NIFEDIPINE Extended Release Tablets 30 Mg, 60 Mg, And 90 Mg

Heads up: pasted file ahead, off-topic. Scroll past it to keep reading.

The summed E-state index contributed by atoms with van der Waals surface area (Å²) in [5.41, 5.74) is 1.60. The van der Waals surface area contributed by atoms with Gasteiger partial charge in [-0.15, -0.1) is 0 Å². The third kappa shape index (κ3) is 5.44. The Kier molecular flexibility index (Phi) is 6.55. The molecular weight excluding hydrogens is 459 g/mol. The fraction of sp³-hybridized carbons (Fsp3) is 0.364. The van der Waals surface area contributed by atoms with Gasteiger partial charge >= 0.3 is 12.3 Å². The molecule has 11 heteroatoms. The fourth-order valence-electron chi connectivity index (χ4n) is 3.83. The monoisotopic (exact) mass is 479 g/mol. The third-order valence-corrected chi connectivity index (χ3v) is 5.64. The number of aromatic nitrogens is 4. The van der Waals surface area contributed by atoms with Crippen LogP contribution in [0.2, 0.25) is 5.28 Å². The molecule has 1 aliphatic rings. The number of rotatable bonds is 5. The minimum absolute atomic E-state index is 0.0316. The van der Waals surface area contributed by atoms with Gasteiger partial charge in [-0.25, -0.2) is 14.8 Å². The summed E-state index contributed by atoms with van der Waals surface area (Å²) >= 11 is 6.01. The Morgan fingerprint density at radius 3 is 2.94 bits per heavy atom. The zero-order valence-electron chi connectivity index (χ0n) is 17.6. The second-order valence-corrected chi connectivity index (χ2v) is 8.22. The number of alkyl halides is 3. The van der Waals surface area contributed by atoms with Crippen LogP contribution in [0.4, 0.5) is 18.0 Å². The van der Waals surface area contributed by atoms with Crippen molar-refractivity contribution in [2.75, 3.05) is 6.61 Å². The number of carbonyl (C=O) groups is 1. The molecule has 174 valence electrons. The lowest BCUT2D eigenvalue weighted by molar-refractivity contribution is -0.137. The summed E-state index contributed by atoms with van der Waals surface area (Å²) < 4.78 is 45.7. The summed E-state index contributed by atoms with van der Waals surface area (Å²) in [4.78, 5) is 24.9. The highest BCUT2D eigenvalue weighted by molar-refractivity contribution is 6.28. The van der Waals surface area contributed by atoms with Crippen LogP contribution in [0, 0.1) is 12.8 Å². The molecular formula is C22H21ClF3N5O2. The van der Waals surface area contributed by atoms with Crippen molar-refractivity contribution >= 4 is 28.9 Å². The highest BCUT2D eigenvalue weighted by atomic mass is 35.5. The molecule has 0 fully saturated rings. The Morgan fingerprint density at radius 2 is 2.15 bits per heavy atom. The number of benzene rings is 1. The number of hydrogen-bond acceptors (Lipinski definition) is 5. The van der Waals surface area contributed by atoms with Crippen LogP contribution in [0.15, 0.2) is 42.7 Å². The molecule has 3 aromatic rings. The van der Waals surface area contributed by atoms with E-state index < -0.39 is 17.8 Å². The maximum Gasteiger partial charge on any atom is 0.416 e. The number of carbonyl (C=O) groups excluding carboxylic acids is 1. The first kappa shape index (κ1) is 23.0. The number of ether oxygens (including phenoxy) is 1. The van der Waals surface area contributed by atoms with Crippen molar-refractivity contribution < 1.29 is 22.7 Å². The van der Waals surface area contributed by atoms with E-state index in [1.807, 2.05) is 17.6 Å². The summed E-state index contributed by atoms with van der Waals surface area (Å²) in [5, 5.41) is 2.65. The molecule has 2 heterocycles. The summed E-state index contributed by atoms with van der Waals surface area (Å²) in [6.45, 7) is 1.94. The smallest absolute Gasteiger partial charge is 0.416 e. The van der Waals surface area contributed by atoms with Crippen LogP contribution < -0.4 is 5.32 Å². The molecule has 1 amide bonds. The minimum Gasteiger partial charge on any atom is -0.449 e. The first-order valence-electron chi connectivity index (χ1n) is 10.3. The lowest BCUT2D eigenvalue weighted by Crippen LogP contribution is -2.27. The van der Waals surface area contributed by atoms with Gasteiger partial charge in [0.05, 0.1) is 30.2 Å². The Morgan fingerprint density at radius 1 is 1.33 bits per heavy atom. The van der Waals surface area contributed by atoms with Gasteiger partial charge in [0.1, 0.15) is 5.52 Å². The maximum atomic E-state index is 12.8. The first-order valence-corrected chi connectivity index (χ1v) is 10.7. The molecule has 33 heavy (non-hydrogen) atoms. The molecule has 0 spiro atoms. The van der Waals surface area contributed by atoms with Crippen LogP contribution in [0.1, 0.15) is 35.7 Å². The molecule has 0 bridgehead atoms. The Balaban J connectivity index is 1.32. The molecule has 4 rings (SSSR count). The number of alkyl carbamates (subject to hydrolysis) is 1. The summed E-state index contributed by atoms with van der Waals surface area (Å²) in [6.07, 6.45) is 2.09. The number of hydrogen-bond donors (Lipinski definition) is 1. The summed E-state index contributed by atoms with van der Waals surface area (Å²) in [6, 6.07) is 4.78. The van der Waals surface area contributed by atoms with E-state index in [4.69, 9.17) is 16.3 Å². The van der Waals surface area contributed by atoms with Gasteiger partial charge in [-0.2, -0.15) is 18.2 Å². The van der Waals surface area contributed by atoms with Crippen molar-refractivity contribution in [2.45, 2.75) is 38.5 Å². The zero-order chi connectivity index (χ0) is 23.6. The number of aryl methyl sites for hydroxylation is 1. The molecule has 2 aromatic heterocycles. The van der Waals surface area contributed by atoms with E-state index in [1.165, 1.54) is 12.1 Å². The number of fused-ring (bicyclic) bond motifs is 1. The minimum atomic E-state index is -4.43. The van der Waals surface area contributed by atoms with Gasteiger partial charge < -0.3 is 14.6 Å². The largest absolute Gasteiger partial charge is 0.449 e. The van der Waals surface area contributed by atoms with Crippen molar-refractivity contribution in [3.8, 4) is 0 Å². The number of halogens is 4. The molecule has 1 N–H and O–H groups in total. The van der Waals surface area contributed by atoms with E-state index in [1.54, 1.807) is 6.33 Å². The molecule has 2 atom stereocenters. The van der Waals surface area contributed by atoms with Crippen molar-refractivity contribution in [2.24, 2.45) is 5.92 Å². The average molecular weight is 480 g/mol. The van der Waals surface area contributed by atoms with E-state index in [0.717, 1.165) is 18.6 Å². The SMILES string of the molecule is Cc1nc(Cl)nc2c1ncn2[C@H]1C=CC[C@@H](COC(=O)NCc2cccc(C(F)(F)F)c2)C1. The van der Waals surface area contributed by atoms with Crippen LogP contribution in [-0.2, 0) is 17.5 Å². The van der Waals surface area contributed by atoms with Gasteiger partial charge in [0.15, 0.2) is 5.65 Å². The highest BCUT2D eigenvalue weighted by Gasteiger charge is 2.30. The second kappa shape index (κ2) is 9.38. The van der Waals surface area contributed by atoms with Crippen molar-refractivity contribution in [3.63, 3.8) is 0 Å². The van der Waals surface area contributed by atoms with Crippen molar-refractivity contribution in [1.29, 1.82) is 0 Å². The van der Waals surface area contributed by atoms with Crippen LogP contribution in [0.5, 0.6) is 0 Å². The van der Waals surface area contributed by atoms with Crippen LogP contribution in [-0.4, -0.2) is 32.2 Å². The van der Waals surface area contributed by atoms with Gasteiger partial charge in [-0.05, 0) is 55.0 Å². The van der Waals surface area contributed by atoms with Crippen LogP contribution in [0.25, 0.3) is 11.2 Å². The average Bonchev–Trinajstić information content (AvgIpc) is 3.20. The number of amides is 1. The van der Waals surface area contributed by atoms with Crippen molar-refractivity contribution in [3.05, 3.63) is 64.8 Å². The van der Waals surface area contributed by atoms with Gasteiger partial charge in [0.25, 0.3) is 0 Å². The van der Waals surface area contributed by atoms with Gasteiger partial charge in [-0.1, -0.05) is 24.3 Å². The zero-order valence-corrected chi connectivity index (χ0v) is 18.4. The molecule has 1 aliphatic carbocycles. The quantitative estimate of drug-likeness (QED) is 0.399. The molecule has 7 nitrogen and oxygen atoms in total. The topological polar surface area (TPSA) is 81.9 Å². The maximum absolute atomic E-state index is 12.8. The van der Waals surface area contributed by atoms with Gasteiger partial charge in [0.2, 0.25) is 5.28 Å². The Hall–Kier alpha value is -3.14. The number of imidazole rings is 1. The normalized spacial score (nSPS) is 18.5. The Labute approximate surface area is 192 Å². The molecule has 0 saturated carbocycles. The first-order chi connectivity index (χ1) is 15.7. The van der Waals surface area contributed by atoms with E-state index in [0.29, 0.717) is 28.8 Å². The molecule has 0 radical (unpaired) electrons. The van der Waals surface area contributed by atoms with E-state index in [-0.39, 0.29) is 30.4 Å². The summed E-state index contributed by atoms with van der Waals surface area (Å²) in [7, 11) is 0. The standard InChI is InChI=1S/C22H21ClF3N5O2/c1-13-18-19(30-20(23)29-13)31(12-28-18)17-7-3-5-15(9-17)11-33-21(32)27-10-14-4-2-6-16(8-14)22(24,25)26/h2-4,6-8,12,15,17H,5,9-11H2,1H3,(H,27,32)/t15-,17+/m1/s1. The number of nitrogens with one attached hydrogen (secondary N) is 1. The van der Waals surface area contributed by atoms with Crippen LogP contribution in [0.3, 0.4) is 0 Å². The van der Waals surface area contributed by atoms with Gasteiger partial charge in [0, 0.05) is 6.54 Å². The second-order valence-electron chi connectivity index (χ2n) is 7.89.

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  NIFEDIPINE Extended Release Tablets 30 mg, 60 mg, and 90 mgDESCRIPTION ifedipine is a drug belonging to a class of pharmacological agents known as calcium channel blockers.ifedipine is 3,5-pyridinedicarboxylic acid, 1,4-dihydro-2,6-dimethyl-4-(2-nitrophenyl)-, dimethyl ester,CHNO, and has the structural formula:ifedipine is a yellow crystalline substance, practically insoluble in water but soluble in ethanol. It has amolecular weight of 346.3. Nifedipine extended release tablets are formulated as Nifedipine GITS(Gastrointestinal Therapeutic System). Nifedipine GITS Tablet is formulated as a once-a-day controlled-releasetablet for oral administration designed to deliver 30, 60, or 90 mg of nifedipine.Inert ingredients in the formulations are: cellulose acetate; hydroxypropyl cellulose; hypromellose; magnesiumstearate; polyethylene glycol; polyethylene oxide; red ferric oxide; sodium chloride; titanium dioxide. Meets USP  Drug Release Test 1. System Components and Performance ifedipine extended release tablet is similar in appearance to a conventional tablet. It consists, however, of asemipermeable membrane surrounding an osmotically active drug core. The core itself is divided into twolayers: an active layer containing the drug, and a push layer containing pharmacologically inert (butosmotically active) components. As water from the gastrointestinal tract enters the tablet, pressure increases inthe osmotic layer and pushes against the drug layer, releasing drug through the precision laser-drilled tabletorifice in the active layer.ifedipine extended release tablet is designed to provide nifedipine at an approximately constant rate over 24hours. This controlled rate of drug delivery into the gastrointestinal lumen is independent of pH or gastrointestinal motility. Nifedipine extended release tablet depends for its action on the existence of an osmoticgradient between the contents of the bi-layer core and fluid in the gastrointestinal tract. Drug delivery isessentially constant as long as the osmotic gradient remains constant, and then gradually falls to zero. Uponswallowing, the biologically inert components of the tablet remain intact during gastrointestinal transit and are 171826  eliminated in the feces as an insoluble shell. CLINICAL PHARMACOLOGY ifedipine is a calcium ion influx inhibitor (slow-channel blocker or calcium ion antagonist) and inhibits thetransmembrane influx of calcium ions into cardiac muscle and smooth muscle. The contractile processes of cardiac muscle and vascular smooth muscle are dependent upon the movement of extracellular calcium ionsinto these cells through specific ion channels. Nifedipine selectively inhibits calcium ion influx across the cellmembrane of cardiac muscle and vascular smooth muscle without altering serum calcium concentrations. Mechanism of Action A) AnginaThe precise mechanisms by which inhibition of calcium influx relieves angina has not been fully determined,but includes at least the following two mechanisms: 1) Relaxation and Prevention of Coronary Artery Spasm ifedipine dilates the main coronary arteries and coronary arterioles, both in normal and ischemic regions, andis a potent inhibitor of coronary artery spasm, whether spontaneous or ergonovine-induced. This propertyincreases myocardial oxygen delivery in patients with coronary artery spasm, and is responsible for theeffectiveness of nifedipine in vasospastic (Prinzmetal's or variant) angina. Whether this effect plays any role inclassical angina is not clear, but studies of exercise tolerance have not shown an increase in the maximumexercise rate-pressure product, a widely accepted measure of oxygen utilization. This suggests that, in general,relief of spasm or dilation of coronary arteries is not an important factor in classical angina. 2) Reduction of Oxygen Utilization ifedipine regularly reduces arterial pressure at rest and at a given level of exercise by dilating peripheralarterioles and reducing the total peripheral vascular resistance (afterload) against which the heart works. Thisunloading of the heart reduces myocardial energy consumption and oxygen requirements, and probablyaccounts for the effectiveness of nifedipine in chronic stable angina.B) HypertensionThe mechanism by which nifedipine reduces arterial blood pressure involves peripheral arterial vasodilatationand the resulting reduction in peripheral vascular resistance. The increased peripheral vascular resistance that isan underlying cause of hypertension results from an increase in active tension in the vascular smooth muscle.Studies have demonstrated that the increase in active tension reflects an increase in cytosolic free calcium.ifedipine is a peripheral arterial vasodilator which acts directly on vascular smooth muscle. The binding of nifedipine to voltage-dependent and possibly receptor-operated channels in vascular smooth muscle results in aninhibition of calcium influx through these channels. Stores of intracellular calcium in vascular smooth muscleare limited and thus dependent upon the influx of extracellular calcium for contraction to occur. The reductionin calcium influx by nifedipine causes arterial vasodilation and decreased peripheral vascular resistance whichresults in reduced arterial blood pressure. Pharmacokinetics and Metabolism ifedipine is completely absorbed after oral administration. Plasma drug concentrations rise at a gradual,controlled rate after a nifedipine extended release tablet dose and reach a plateau at approximately six hoursafter the first dose. For subsequent doses, relatively constant plasma concentrations at this plateau aremaintained with minimal fluctuations over the 24-hour dosing interval. About a four-fold higher fluctuation  index (ratio of peak to trough plasma concentration) was observed with the conventional immediate-releasenifedipine capsule at t.i.d. dosing than with once daily nifedipine extended release tablet. At steady-state, thebioavailability of the nifedipine extended release tablet is 86% relative to immediate-release nifedipinecapsules. Administration of the nifedipine extended release tablet in the presence of food slightly alters the earlyrate of drug absorption, but does not influence the extent of drug bioavailability. Markedly reducedgastrointestinal retention time over prolonged periods (i.e., short bowel syndrome), however, may influence thepharmacokinetic profile of the drug which could potentially result in lower plasma concentrations.Pharmacokinetics of nifedipine extended release tablets are linear over the dose range of 30 to 180 mg in thatplasma drug concentrations are proportional to dose administered. There was no evidence of dose dumpingeither in the presence or absence of food for over 150 subjects in pharmacokinetic studies.ifedipine is extensively metabolized to highly water-soluble, inactive metabolites, accounting for 60 to 80% of the dose excreted in the urine. The elimination half-life of nifedipine is approximately two hours. Only traces(less than 0.1% of the dose) of unchanged form can be detected in the urine. The remainder is excreted in thefeces in metabolized form, most likely as a result of biliary excretion. Thus, the pharmacokinetics of nifedipineare not significantly influenced by the degree of renal impairment. Patients in hemodialysis or chronicambulatory peritoneal dialysis have not reported significantly altered pharmacokinetics of nifedipine. Sincehepatic biotransformation is the predominant route for the disposition of nifedipine, the pharmacokinetics maybe altered in patients with chronic liver disease. Patients with hepatic impairment (liver cirrhosis) have a longer disposition half-life and higher bioavailability of nifedipine than healthy volunteers. The degree of serumprotein binding of nifedipine is high (92–98%). Protein binding may be greatly reduced in patients with renal or hepatic impairment. Hemodynamics Like other slow-channel blockers, nifedipine exerts a negative inotropic effect on isolated myocardial tissue.This is rarely, if ever, seen in intact animals or man, probably because of reflex responses to its vasodilatingeffects. In man, nifedipine decreases peripheral vascular resistance which leads to a fall in systolic and diastolicpressures, usually minimal in normotensive volunteers (less than 5–10 mm Hg systolic), but sometimes larger.With nifedipine extended release tablets, these decreases in blood pressure are not accompanied by anysignificant change in heart rate. Hemodynamic studies in patients with normal ventricular function havegenerally found a small increase in cardiac index without major effects on ejection fraction, left ventricular enddiastolic pressure (LVEDP), or volume (LVEDV). In patients with impaired ventricular function, most acutestudies have shown some increase in ejection fraction and reduction in left ventricular filling pressure. Electrophysiologic Effects Although nifedipine, like other members of its class, causes a slight depression of sinoatrial node function andatrioventricular conduction in isolated myocardial preparations, such effects have not been seen in studies inintact animals or in man. In formal electrophysiologic studies, predominantly in patients with normalconduction systems, nifedipine has had no tendency to prolong atrioventricular conduction or sinus noderecovery time, or to slow sinus rate. INDICATIONS AND USAGEI. Vasospastic Angina ifedipine extended release tablets are indicated for the management of vasospastic angina confirmed by any of the following criteria: 1) classical pattern of angina at rest accompanied by ST segment elevation, 2) angina or coronary artery spasm provoked by ergonovine, or 3) angiographically demonstrated coronary artery spasm. Inthose patients who have had angiography, the presence of significant fixed obstructive disease is notincompatible with the diagnosis of vasospastic angina, provided that the above criteria are satisfied. Nifedipine  extended release may also be used where the clinical presentation suggests a possible vasospastic component,but where vasospasm has not been confirmed, e.g., where pain has a variable threshold on exertion, or inunstable angina where electrocardiographic findings are compatible with intermittent vasospasm, or whenangina is refractory to nitrates and/or adequate doses of beta blockers. II. Chronic Stable Angina (Classical Effort-Associated Angina) ifedipine extended release tablets are indicated for the management of chronic stable angina (effort-associatedangina) without evidence of vasospasm in patients who remain symptomatic despite adequate doses of betablockers and/or organic nitrates or who cannot tolerate those agents.In chronic stable angina (effort-associated angina), nifedipine has been effective in controlled trials of up toeight weeks duration in reducing angina frequency and increasing exercise tolerance, but confirmation of sustained effectiveness and evaluation of long-term safety in these patients is incomplete.Controlled studies in small numbers of patients suggest concomitant use of nifedipine and beta-blocking agentsmay be beneficial in patients with chronic stable angina, but available information is not sufficient to predictwith confidence the effects of concurrent treatment, especially in patients with compromised left ventricular function or cardiac conduction abnormalities. When introducing such concomitant therapy, care must be takento monitor blood pressure closely, since severe hypotension can occur from the combined effects of the drugs.(See WARNINGS .) III. Hypertension ifedipine extended release tablets are indicated for the treatment of hypertension. They may be used alone or in combination with other antihypertensive agents. CONTRAINDICATIONS Known hypersensitivity reaction to nifedipine. WARNINGSExcessive Hypotension Although in most angina patients the hypotensive effect of nifedipine is modest and well tolerated, occasionalpatients have had excessive and poorly tolerated hypotension. These responses have usually occurred duringinitial titration or at the time of subsequent upward dosage adjustment, and may be more likely in patients onconcomitant beta blockers.Severe hypotension and/or increased fluid volume requirements have been reported in patients receivingnifedipine together with a beta-blocking agent who underwent coronary artery bypass surgery using high dosefentanyl anesthesia. The interaction with high dose fentanyl appears to be due to the combination of nifedipineand a beta blocker, but the possibility that it may occur with nifedipine alone, with low doses of fentanyl, inother surgical procedures, or with other narcotic analgesics cannot be ruled out. In nifedipine-treated patientswhere surgery using high dose fentanyl anesthesia is contemplated, the physician should be aware of thesepotential problems and, if the patient's condition permits, sufficient time (at least 36 hours) should be allowedfor nifedipine to be washed out of the body prior to surgery.The following information should be taken into account in those patients who are being treated for hypertensionas well as angina: Increased Angina and/or Myocardial Infarction